# How do I examine all possible positions of the planes E and F to each other?

Equation:

$ax_1 + bx_2 + cx_3 = d$ describes a plane in $R^3$. I need to examine all possible positions of the planes E and F to each other, which are given through:

$E: a_1x_1 + b_1x_2 + c_1x_3 = d_1$

$F: a_2x_1 + b_2x_2 + c_2x_3 = d_2$

The planes may intersect(cut) in a straight line, be parallel or equal. Share this with reference to the discussion of the rank of the matrix and the augmented matrix of the system of equations.

• You are told the three possible positions the planes may have in relation to each other. You are being asked to think about the rank of the matrix of coefficients, and the rank of the augmented matrix, and explain how those two numbers relate to the three ways the two planes can relate. Can you try to do that? – Gerry Myerson Apr 5 '16 at 12:30
• I have tried but I this is totally false. – Alena Everdeen Apr 5 '16 at 13:10
• If you will share with us the details of what you tried, it will be easier to see what assistance we can give. – Gerry Myerson Apr 5 '16 at 22:32

Developing the ideas of @Gerry Myerson, let

$$M=\begin{bmatrix}a_1&b_1&c_1\\a_2&b_2&c_2\end{bmatrix}; \ \ N=\begin{bmatrix}a_1&b_1&c_1&d_1\\a_2&b_2&c_2&d_2\end{bmatrix}$$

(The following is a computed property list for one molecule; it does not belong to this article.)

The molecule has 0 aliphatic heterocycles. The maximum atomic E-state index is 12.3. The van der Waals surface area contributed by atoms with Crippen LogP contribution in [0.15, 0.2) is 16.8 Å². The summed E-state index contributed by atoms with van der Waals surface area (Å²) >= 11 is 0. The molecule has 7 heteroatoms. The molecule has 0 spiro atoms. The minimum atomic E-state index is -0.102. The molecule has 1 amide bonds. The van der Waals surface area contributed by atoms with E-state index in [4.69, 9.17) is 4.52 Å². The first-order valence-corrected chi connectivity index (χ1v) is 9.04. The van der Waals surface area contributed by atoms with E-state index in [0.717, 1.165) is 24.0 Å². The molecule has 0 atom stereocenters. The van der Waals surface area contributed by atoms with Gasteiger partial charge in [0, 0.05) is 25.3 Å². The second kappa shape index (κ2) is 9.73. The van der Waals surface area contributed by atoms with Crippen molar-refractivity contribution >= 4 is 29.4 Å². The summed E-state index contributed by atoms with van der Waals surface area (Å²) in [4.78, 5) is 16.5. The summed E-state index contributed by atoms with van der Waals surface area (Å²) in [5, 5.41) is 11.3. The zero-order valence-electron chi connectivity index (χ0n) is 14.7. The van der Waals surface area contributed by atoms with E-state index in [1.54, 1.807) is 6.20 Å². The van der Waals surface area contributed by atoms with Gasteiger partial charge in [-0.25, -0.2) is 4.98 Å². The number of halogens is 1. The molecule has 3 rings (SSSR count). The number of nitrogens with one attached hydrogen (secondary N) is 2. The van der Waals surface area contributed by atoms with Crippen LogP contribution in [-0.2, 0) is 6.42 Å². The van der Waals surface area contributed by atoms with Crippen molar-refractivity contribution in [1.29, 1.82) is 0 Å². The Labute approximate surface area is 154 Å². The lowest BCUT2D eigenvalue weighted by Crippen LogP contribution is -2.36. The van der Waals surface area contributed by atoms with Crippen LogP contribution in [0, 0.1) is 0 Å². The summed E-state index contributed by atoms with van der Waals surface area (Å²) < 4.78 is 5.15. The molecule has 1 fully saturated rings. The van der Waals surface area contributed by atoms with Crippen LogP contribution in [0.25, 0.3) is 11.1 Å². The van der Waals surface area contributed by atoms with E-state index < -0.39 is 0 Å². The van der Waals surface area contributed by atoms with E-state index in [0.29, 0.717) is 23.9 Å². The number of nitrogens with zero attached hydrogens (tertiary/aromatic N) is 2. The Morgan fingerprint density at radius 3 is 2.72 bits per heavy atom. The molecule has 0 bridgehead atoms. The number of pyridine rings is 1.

(1) If rank(M)=2, the plane are intersecting along a line.

(2) otherwise, if rank(M)=1:

• (2a) either rank(N)=2: in this case the planes are (strictly) parallel, or

• (2b) rank(N)=1: in this case the planes are identical (what you call "equal").

Why that? let us enter into explanations.

A fundamental fact is that the normal vectors to the planes are $(a_k, b_k, c_k)^T$.

(1) If rank(M)=2, these normal vectors are not proportional, thus the planes are not parallel.

(2) If rank(M)=1: the normal vectors are proportional, therefore, the planes are parallel or identical; we thus have the system of equations:

$$\begin{cases}a_1 x_1 + b_1 x_2 + c_1 x_3& = &d_1\\ka_1 x_1 + kb_1 x_2 + kc_1 x_3& = &d_2 \end{cases} \ \ (1)$$

or, equivalently:

$$\begin{cases}a_1 x_1 + b_1 x_2 + c_1 x_3& = &d_1\\a_1 x_1 + b_1 x_2 + c_1 x_3& = &d_2/k \end{cases} \ \ (2)$$

(2b) either $d_1=d_2/k$ corresponding to the subcase rank(N)=1, we have the same equation, thus the 2 planes are identical;

(2a) or $d_1 \neq d_2/k$ (rank(N)=2). But, in this case, system (2) cannot have a solution (if there were one, by substraction, one would get $d_1-d_2/k=0$, impossible, thus it is impossible that there exist a common point: the planes are thus parallel.

• I don't understand what is k in this example? – Alena Everdeen Apr 5 '16 at 17:29
• Rank(N)=1 is equivalent to the fact that the two (row) vectors are linearly dependent, which itself is equivalent to : one of the rows is a multiple of the other. Let $k$ be the coefficient of proportionality : $(a_2,b_2, c_2)=k(a_1, b_1,c_1)$, allowing you to replace $a_2$ by $ka_1$, $b_2$ by $kb_2$, $c_2$ by $kc_1$. – Jean Marie Apr 5 '16 at 17:36